Theologians like to come up with what they call “marks of the church.” They narrow down all of the things that go on at church and come up with a few essentials. Different churches have different lists. If I were to pretend to be a theologian and come up with the two most important marks of the church according to Acts 2, they would have to be prayer and food preparation. The church needs people who are always learning how to pray and always coming up with new recipes for good food to share. Church life is very much an earthy spirituality: make food and eat it with people, and pray about what’s going on in your life.

To remember Pentecost is to remember that heaven has come to earth, that Jesus is here, that the Spirit is on the move. To believe in the Holy Spirit is to rest into God’s heavenly presence at our tables of fellowship, and to let God transform the world through our earthy spirituality. We invite others to join us in prayer, which is how we learn the intimate language of God. And we make meals and commune together, which is how we let the Spirit weave our bodies together into the body of Christ. Praying and eating—these rhythms are the ongoing movement of the Holy Spirit, re-forming us into what we shall be: the beloved community of God, resting in God’s presence for eternity, eating at the heavenly banquet table. We eat and pray today with the same people we will eat and pray with for eternity. It’s the same banquet with the same host—Jesus Christ.

I grew up with a version of Christianity that talked about faith as if it was something that happened primarily in my head, a decision I made in my mind. It was very theoretical and rational—a faith for the intellect. But the story of Pentecost displays a kind of Christian belief and spirituality that happens to the whole body. For the disciples gathered in the upper room, their minds followed their feet. The mission of the Spirit played out in their bodies as they ran out the door and into the streets to share good news in languages that their minds did not comprehend. Pentecost happened to their bodies, not just a part of their heads or their hearts.

Faith in the Spirit of God involves everything we are and all that we have. Faith happens to us as we make food and eat together, as we break bread and share a cup, as we talk about Jesus and pray for one another, and as we come back to the table even after being offended. Faith happens to us when we let strangers who’ve heard the good news invade our houses of worship, disrupt any order we’ve established, and then invite them to come back the next time we meet! That is the shape of our faith: to let the rhythm of the Spirit take control, to reassemble as the body of Christ gathered around the table, because our house of worship is where God nourishes our souls, because this mess is what salvation feels like and what the heavenly banquet looks like. Pentecost is a vision of eternal life.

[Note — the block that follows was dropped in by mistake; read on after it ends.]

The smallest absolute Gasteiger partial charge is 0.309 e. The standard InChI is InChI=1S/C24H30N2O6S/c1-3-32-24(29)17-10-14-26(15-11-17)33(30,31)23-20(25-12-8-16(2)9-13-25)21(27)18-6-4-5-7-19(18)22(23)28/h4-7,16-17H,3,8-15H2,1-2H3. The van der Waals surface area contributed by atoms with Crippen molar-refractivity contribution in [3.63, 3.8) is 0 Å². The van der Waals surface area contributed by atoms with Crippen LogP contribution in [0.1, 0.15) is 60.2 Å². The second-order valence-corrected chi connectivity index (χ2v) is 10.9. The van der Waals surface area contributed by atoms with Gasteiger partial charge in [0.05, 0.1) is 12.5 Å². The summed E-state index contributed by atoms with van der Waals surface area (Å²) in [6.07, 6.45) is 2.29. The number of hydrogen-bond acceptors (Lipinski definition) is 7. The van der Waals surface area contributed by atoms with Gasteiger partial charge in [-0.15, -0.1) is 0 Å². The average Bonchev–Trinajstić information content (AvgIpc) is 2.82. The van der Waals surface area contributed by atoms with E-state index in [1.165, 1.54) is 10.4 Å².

We are not a bunch of rationalists who believe that what’s in our heads will save us. Instead, we believe in a saving relationship with Jesus Christ, God’s love made flesh in our midst. And to believe in this saving relationship is to let our minds follow our feet; we have to lean into this relationship, to slowly and patiently live into it, to let the rhythm of the Spirit move us into communion.

The story of Pentecost begins and ends with followers of Jesus assembled together, waiting… And the Spirit does come, and continues to arrive, bringing foreigners and strangers to eat and pray at our houses of worship. So we find more chairs, find some more bread, pull out a few more cups, and hand out more hymnals—and fix up a new recipe from More-with-Less. Nothing happens as we planned. It’s a mess. But that’s how it goes for people who hope for the Spirit of Pentecost.

Tags: church life · cooking · published · spirituality · theology

2 responses so far ↓

  • 1 mshedden // May 13, 2010 at 9:41 pm

    When I had class with Wilbert Shenk he argued that the missional church would both sing hymn and create them. That seemed like a very mennonite mark of the church. Where the spirit goes the singing goes.

  • 2 isaac // May 18, 2010 at 7:01 am

    Matt, thanks for the comment. I like the idea of creating new songs as a mark of the church, especially if we think of hymns as a way of praying together. An emphasis on singing also reminds me of the way we still still sing some of the hymns that the Anabaptists wrote and sang while in prison—the Ausbund is the oldest Christian songbook in continuous use: